“Europe is finished,” at least according to a terror expert who appeared on Fox News last weekend. Cities are experiencing an increasing density of Muslims, with Sharia courts being set up, and religious police beating people who don’t conform to Muslim dress code. Non-Muslims don’t even dare to enter these no-go zones, turning these areas into basically different countries within countries. And one city tops it off: Birmingham.
Steven Emerson isn’t exactly calling Birmingham a Caliphate – he has Fox News presenter Jeanine Pirro do that for him – but he is damn sure making it sound like one.
There were a few things that went through my mind when I watched this clip. But first and most importantly, just how does an award-winning journalist end up on television stating that a British city of almost 1.1 million inhabitants consists entirely of Muslims and is a no-go zone, “where non-Muslims just simply don’t go in”?
To fact check I googled Birmingham – which I can assure you – was not a very time-consuming action.
According to a demography on Birmingham’s Wikipedia page a whopping 46,1% of its inhabitants were Christian in 2011. Now I know that Wikipedia isn’t a reliable source, so I looked at where the demography came from – an extra minute of my time I’d say, probably less – the most recent official UK Census figures.
If Emerson or anyone in his team had invested a few minutes of their time, they would have found that just 21,6% of the population of Birmingham self-identified as Muslim. You’d expect that number to be a tad higher for a no-go zone for non-Muslims.
So, who exactly is this guy? And why was he chosen to speak on this topic?
Well, Fox introduced him as a terrorism analyst. He also wrote several books on the topic and is the Executive Director of the Investigative Project on Terrorism (IPT), a think tank that he founded himself.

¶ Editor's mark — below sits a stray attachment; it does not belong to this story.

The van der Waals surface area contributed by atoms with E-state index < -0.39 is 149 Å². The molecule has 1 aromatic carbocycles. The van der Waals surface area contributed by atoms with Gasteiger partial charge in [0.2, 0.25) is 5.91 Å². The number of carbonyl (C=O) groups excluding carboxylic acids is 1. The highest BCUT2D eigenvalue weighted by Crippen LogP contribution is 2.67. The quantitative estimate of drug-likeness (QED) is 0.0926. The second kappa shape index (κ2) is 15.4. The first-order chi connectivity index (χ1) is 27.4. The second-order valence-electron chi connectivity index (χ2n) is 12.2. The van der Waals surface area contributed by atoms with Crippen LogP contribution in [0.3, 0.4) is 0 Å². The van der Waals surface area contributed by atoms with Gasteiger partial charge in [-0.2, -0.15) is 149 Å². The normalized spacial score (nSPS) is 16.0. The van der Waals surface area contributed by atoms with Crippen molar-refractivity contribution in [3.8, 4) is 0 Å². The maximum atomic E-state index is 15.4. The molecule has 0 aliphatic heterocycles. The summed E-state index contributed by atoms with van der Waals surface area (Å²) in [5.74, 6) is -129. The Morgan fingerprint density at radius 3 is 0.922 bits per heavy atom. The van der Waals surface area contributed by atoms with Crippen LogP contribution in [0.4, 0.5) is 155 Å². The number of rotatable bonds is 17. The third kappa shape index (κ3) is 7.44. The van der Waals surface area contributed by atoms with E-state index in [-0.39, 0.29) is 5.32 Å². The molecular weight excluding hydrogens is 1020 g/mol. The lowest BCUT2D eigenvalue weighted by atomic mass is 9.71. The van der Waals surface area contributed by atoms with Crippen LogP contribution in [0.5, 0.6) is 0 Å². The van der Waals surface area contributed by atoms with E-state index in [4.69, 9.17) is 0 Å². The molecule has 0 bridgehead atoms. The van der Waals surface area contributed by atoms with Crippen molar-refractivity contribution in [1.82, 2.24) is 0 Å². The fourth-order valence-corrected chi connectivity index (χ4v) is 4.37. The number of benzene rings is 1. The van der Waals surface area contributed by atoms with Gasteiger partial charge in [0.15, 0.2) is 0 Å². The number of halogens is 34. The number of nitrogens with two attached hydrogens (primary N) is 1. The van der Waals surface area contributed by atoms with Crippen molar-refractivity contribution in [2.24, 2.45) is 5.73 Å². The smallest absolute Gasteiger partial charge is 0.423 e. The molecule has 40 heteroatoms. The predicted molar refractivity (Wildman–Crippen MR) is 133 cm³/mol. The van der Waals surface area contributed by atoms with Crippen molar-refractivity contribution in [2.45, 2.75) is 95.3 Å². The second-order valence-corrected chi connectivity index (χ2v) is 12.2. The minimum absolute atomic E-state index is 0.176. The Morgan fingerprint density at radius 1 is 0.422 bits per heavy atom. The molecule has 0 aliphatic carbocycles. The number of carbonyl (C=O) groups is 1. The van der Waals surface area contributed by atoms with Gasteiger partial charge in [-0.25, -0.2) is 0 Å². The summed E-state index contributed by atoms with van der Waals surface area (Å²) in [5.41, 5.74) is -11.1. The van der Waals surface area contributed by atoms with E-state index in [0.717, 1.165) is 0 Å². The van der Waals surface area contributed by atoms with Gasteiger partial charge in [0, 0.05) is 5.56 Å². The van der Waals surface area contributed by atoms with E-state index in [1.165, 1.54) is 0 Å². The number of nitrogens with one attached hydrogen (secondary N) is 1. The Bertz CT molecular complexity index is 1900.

But he is also an expert who fucked up several times before.
Take the Boston bombings. Appearing on ‘Hannity,’ Emerson stated that Abdulrahman Ali Alharbi, the Saudi national who was briefly named a “person of interest”, was to be deported by the U.S. government “on national security grounds.”
“I just learned from my own sources that he is now going to be deported on national security grounds next Tuesday,” Emerson said. “This is the way things are done with Saudi Arabia, you don’t arrest their citizens, you deport them because they don’t want them to be embarrassed and that’s the way we appease them.”
Abdulrahman Ali Alharbi was exonerated, and wasn’t deported. Ouch.
Emerson also said that “the burns on his skin [Alharbi’s] match the explosive residue of the bomb that exploded”. Basically, they found explosive residue of a bomb on the burns of a man who was injured by that very same bomb, and this in Emerson’s world qualified the man as a suspect.
Clearly he is not always as informed as he likes to believe.
Which brings me to my next point, why did he open his mouth on something he clearly had no knowledge of?
I don’t know, but I do care.
It’s astounding that this guy is considered an ‘expert’. I was completely blown away to find out he was a journalist, an award winning one at that. As a journalist he should have put his ducks in a row before quacking. He clearly didn’t. Which is why I am spending my precious exam preparation time doing it for him.
But what should worry us even more, is that the person interviewing Emerson didn’t once attempt to critically question any of his bold claims. Touted as an expert, Emerson’s wild claims and exaggerations were presented as truth to an estimated 700.000 Fox viewers during the weekend broadcast.
This isn’t journalism; this is dis-information. And by far not an isolated case, certainly not for Fox.
In all fairness to Emerson though, he did apologize, citing “incorrect sourcing … and sloppy research.” And he almost made it through the apology without offending anybody.
If only he hadn’t mentioned waterboarding. You would think that an American right-winger talking about terrorism would avoid that word. Maybe he missed the CIA torture report, due to “incorrect sourcing … and sloppy research.”